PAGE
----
This blog is the result of my self-initiated Tolkien studies. I’ve loved these books since I was a child and have an up and down relationship with them. All in all I find myself now ready to tackle the entire Legendarium once again but with a critical eye.
I don’t want to pick apart the works, I want to analyse in an effort to enhance my enjoyment. My essays will not be presented in a particularly scholarly fashion. They will simply be points of interest I wish to explore or questions I want to try and answer to my own satisfaction or interpretation.
All of these writings will stay ‘live’. Nothing will be locked in a state of completion. As I read, research and hopefully learn more I hope to revisit each essay to make corrections, amendments and expansions.
I hope what follows will be a decent representation of my deepening understanding of, and affection for, Professor Tolkien’s work.
Shortly after completing my own essay I felt unwell (not related to the effort of writing!) and relaxed by trying to rewatch one of the most complex films to be released in the last decade. It had been a long time since I watched Inception. It thrilled me when it was released and always fascinated me upon subsequent viewings. Life changes over the years and my available time and interest in films has become quite limited. My usual rule is to try and see something new over rewatching a film. On this occasion something lured me back in.
My brain was in a different state this time. I noticed new details, picked up on nuance and suggestion I had missed previously. New questions presented themselves, new ideas needed attention. I had to stop the movie and watch it over a few nights, just to make notes on the things my brain wouldn’t let go of.
You could argue this is fundamental proof that the movie doesn’t reach Tolkien’s high bar of ‘Enchantment’. I might argue the opposite. According to Tolkien there are two feats that should be achieved for a work of fantasy fiction to be considered as art.
Understanding Tolkien’s approach to writing and creation.
Tolkien gave a lecture in 1938 to present his thoughts on defining what ‘Fairy-Stories’ are, their validity and importance as a creative pursuit. Since that time it has been labelled as his ‘manifesto’ as a justification of his life’s work. His ‘Legendarium’.
In 1938 Tolkien was a prominent Professor of Anglo Saxon. He had already produced his seminal essay on Beowulf in 1936. Many academics have stated that without any of his fantasy writing Tolkien would have been famous in academia for this treatise alone. In fact those same academics spend rather a lot of time wishing Tolkien had put more of his energy into his scholarly writing rather than ‘waste’ his time with fanciful fictions. Perhaps this essay was a reaction? Or maybe he simply wanted to lay a foundation so his work could be better understood?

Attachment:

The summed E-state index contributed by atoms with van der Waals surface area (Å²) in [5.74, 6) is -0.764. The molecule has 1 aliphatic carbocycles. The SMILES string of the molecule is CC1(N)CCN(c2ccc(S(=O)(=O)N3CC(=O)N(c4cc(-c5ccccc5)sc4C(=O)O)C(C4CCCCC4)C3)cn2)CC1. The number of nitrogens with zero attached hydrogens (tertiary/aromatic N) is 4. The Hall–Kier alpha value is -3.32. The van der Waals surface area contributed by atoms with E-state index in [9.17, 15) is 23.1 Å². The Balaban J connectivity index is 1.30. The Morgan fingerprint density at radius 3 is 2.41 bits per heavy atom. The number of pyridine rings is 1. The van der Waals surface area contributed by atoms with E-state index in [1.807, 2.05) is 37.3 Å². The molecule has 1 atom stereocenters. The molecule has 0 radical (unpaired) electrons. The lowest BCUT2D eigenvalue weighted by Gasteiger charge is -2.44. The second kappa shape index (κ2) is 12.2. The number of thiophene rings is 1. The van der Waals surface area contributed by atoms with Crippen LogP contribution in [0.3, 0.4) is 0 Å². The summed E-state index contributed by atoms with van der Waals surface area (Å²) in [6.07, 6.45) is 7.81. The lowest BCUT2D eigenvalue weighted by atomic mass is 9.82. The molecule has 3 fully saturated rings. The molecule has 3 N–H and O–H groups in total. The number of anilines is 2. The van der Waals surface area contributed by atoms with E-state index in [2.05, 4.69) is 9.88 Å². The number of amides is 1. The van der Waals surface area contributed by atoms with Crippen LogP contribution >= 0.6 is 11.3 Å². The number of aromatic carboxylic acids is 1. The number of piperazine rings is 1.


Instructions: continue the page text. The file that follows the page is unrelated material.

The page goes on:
There are so many themes and ideas in this essay that can be seen though the world Tolkien creates. That is the reason I’ve decided to start by giving it a careful read. It gives an insight into how an author set about, not only, ‘world-building’ but how he gave deep thought into why this creative effort is not only important but vital to his life and the lives of others. I’m interested in what drove him to stick with his creation for decades despite it not reaching the critical acclaim it enjoys today. It must be noted his ‘larger’ works were not published until after his death and he always split opinion of the literary critics of his time (more of which later).
Why I find myself diving deeper into the mythology I love.
I’m a bit of a philomath. Though some might say I have a short attention span. I have fads where I’ll get obsessed with something; entertainment, creators, literature, art or specific subjects. I consume as much as I can and eventually the fire is quelled and the initial intensity of that interest is reduced to lukewarm embers. I still hold a fondness for whatever it was that so held my attention. I’m glad to have experienced it, but it soon becomes clear there is no longevity to my intense scrutiny. There is not enough depth to keep me returning in an obsessive fashion.
I’m sure you see where this is going.
I wasn’t always obsessed with Tolkien’s work. I have a relatively long history with his books and I had to be romanced before I fell all the way in love. I believe I was 10 or 11 when I first read The Hobbit. I recall the exact design of the book I borrowed from the school library. I have been trying my hardest to find it again now to add it to my collection. It had the famous green, blue and white mountainous landscape illustration, drawn by Tolkien himself. I remember that it was printed on a hardback cover, but I’ve only ever seen it as a dustcover. I may well be mistaken. I know there is a version of that book that was recently released as a first edition facsimile. I cannot recall if that initial encounter with The Hobbit was the first edition text, but at the time I didn’t particularly care for the storied and fascinating evolution of Chapter 5.